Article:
The living room at the Byrd ranch was inconspicuous. The only furnishing in the room that didn’t scream 1985 was the flat screen television above the fireplace. The wooden framed furniture, the dated photographs of Robert Byrd on the end table. Clay hadn’t made a change since losing his father two years ago. Anytime he had suggested the slightest change in decor to Robert, his father had bucked. This would never be his home and he knew it.
The black leather bag that sat on the coffee table was the focus of attention in the room, the short spindly man who stood in front of the television ranting and raving as the clip of Clay smashing Lindsay Troy with a chair replayed over and over again on the screen. Clay sighed as the man finally stopped yelling broken sentences at him and pointing at the bag.
“Ya finished Claude?” Clay growled, he had made his decision, there was no need to dwell or react to it, but Claude would not let the subject go.
“WHY HIM? OF ALL PEOPLE HIM?!” Clay grimaced, rubbing his palms on his worn denim jeans trying to maintain his patience, as Claude continued to rant about a partnership with Lee Best.
“How can you trust him? OF ALL PEOPLE?”
“Have you seen what he’s done?”
All the reasons, all the concerns, they were valid and Clay knew that. The only thing that mattered to Clay in this argument was the black leather bag and it’s contents. Clay motioned Claude over to the bag for the third or fourth time this evening. He’d lost count.
“I’M NOT USING THAT BLOOD MONEY TO RUN THIS RANCH!” Claude roared and once again went back on the same tired tirade. Clay finally, having enough of the argument began to pull out bricks of money.
“Listen! I don’t care how much it is! It’s not worth it! It’s Blood mo…” Claude stopped as Clay continued pulling the money out of the bag, he stared Claude in the eyes the entire time.
“Go on Claude, waitin’ fer ya ta finish…” Clay said with a smirk, his black stetson cowboy hat covering his eyes as he organized the cash. Claude’s eyes were as big as saucers staring at the money.
“Oh, so now yer done?”
“No! Dammit Clay! No…” Claude stammered as he spit the words out.
“What’s different ‘bout this money compared ta other money I earn Claude? What makes this money so vile, so deplorable that ya don’t think a red blooded American like yerself is too damn good fer it?” Clay paused for a moment.
“Truly Claude, I make money breakin’ necks, I make money hurtin’ people… Whether it’s who I want ta hurt, or it’s who the boss wants me ta hurt, it’s all blood money. It’s always been blood money… It always will be blood money.” He removed his cowboy hat, and pushed his long blonde hair out of his face.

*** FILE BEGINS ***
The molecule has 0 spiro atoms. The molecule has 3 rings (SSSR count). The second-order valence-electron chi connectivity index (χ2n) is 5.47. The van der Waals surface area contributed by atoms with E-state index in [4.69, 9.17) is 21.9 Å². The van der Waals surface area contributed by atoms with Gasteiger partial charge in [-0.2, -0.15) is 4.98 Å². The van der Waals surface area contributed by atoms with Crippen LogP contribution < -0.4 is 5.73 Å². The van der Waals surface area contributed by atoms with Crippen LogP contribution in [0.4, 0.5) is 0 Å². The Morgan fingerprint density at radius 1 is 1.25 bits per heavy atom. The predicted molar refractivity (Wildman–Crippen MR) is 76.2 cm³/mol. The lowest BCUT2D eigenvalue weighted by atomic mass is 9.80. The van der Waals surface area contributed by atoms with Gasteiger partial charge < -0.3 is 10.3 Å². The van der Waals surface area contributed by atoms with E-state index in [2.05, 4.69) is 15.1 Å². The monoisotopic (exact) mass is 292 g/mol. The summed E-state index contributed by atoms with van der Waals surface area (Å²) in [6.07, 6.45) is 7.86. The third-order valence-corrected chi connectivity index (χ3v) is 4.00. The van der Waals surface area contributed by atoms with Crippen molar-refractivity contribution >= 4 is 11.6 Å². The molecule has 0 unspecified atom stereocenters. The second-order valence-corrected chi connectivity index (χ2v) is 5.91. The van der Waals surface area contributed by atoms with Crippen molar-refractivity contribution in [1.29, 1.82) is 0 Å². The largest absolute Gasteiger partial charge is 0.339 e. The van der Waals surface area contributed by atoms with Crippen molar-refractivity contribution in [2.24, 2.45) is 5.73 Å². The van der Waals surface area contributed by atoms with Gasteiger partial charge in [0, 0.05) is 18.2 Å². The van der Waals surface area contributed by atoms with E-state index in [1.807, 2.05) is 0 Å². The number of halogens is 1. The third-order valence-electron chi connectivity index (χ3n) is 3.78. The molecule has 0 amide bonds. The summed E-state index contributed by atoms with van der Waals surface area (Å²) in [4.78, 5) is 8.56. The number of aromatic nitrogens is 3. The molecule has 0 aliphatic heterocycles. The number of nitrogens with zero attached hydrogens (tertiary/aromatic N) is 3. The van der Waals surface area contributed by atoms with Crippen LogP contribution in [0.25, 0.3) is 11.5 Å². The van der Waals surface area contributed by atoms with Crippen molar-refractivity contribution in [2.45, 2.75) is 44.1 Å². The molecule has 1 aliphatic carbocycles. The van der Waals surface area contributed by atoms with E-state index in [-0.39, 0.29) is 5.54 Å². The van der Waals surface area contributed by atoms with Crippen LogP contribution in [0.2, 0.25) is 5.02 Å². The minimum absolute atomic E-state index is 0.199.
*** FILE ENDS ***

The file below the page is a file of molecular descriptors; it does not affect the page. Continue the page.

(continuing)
“Like I said, it’s just doin’ it ta the people the ol’ man says ta take out that ya seem ta have a problem with. Now I ain’t sayin’ I ain’t sympathetic ta yer plight here Claude, I ain’t sayin’ I ain’t hearin’ ya. But what’s done is done. I made this decision, it was the best one fer this ranch, it was the best one fer those kids, and it was the best decision fer me.” He placed the cowboy hat back on his head, this time looking up from the money. He once again locked eyes with Claude.
“We gotta play cards with the hand we’re dealt Claude. Sure, I’ve been the gambler in the past. I’ve gone ta war fer my beliefs. But this ain’t the time ta be sentimental ‘bout the reasons. This ain’t the time ta believe in the power of friendship. This is the time in my career ta believe in the all mighty dollar,” Claude went to speak but Clay held up his finger. Asking for a moment. “Nah, I’ve let ya rant and rave fer the last hour Claude. Imma finish up what I was gettin’ at in a moment, then ya can rant some more.”
“I ain’t had what all these fellers who wanna buck the system and change the world have had, I ain’t Teddy Palmer havin’ won the LBI and been in the main event at March ta Glory, I ain’t Lindsay Troy havin’ wrassled all over the entire world, and I ain’t Zeb Martin anymore with my entire career in front of me, so I did what was right, I took the shortcut Claude and now we’re gonna have ta live with it,” Clay finally finished as he started to pull his can of Copenhagen Black from his pocket.
And Mike Best thought I chewed Skoal. What a dip shit.
“But Clay, you used to be just like Zeb Martin. You used to try to right wrongs, have a laugh, that’s what got you this far…” Claude stopped as the realization of the futility of the situation that was in front of him swept over the his worn face.
“It got me what Claude? A shadow I can’t seem ta step outta? A chip on my shoulder that I can’t seem ta fill? Do ya see any of them friends comin’ ‘round lookin’ ta help the old guy on his new journey? Ya seem them linin’ up ta continue this shit show of a life? Cause I fuckin’ don’t Claude. They ain’t callin’ me, yer old ass ain’t lacin’ up no boots anytime soon,” Clay stood up holding his arms out gesturing to the walls.